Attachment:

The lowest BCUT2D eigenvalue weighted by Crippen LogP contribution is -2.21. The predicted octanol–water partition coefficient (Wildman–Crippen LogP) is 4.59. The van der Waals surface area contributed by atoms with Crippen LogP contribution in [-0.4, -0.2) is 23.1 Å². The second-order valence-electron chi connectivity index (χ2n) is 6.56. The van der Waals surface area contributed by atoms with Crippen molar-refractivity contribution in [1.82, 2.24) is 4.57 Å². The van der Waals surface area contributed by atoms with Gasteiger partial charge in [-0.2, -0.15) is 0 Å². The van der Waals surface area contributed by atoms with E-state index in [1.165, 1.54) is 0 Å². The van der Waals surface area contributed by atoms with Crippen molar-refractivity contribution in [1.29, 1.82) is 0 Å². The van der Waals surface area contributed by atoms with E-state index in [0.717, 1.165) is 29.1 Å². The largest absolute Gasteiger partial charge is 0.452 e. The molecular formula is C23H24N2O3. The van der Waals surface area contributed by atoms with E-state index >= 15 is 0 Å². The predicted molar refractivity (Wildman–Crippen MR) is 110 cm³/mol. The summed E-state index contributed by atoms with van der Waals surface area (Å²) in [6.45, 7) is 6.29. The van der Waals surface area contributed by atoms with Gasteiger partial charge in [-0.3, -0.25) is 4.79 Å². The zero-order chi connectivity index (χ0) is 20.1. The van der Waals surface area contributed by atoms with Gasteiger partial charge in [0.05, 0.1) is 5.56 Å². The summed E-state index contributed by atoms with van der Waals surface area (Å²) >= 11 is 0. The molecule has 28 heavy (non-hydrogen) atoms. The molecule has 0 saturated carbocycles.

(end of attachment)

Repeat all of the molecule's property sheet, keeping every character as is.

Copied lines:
The lowest BCUT2D eigenvalue weighted by Crippen LogP contribution is -2.21. The predicted octanol–water partition coefficient (Wildman–Crippen LogP) is 4.59. The van der Waals surface area contributed by atoms with Crippen LogP contribution in [-0.4, -0.2) is 23.1 Å². The second-order valence-electron chi connectivity index (χ2n) is 6.56. The van der Waals surface area contributed by atoms with Crippen molar-refractivity contribution in [1.82, 2.24) is 4.57 Å². The van der Waals surface area contributed by atoms with Gasteiger partial charge in [-0.2, -0.15) is 0 Å². The van der Waals surface area contributed by atoms with E-state index in [1.165, 1.54) is 0 Å². The van der Waals surface area contributed by atoms with Crippen molar-refractivity contribution in [1.29, 1.82) is 0 Å². The van der Waals surface area contributed by atoms with E-state index in [0.717, 1.165) is 29.1 Å². The largest absolute Gasteiger partial charge is 0.452 e. The molecular formula is C23H24N2O3. The van der Waals surface area contributed by atoms with E-state index >= 15 is 0 Å². The predicted molar refractivity (Wildman–Crippen MR) is 110 cm³/mol. The summed E-state index contributed by atoms with van der Waals surface area (Å²) in [6.45, 7) is 6.29. The van der Waals surface area contributed by atoms with Gasteiger partial charge in [-0.3, -0.25) is 4.79 Å². The zero-order chi connectivity index (χ0) is 20.1. The van der Waals surface area contributed by atoms with Gasteiger partial charge in [0.05, 0.1) is 5.56 Å². The summed E-state index contributed by atoms with van der Waals surface area (Å²) >= 11 is 0. The molecule has 28 heavy (non-hydrogen) atoms. The molecule has 0 saturated carbocycles.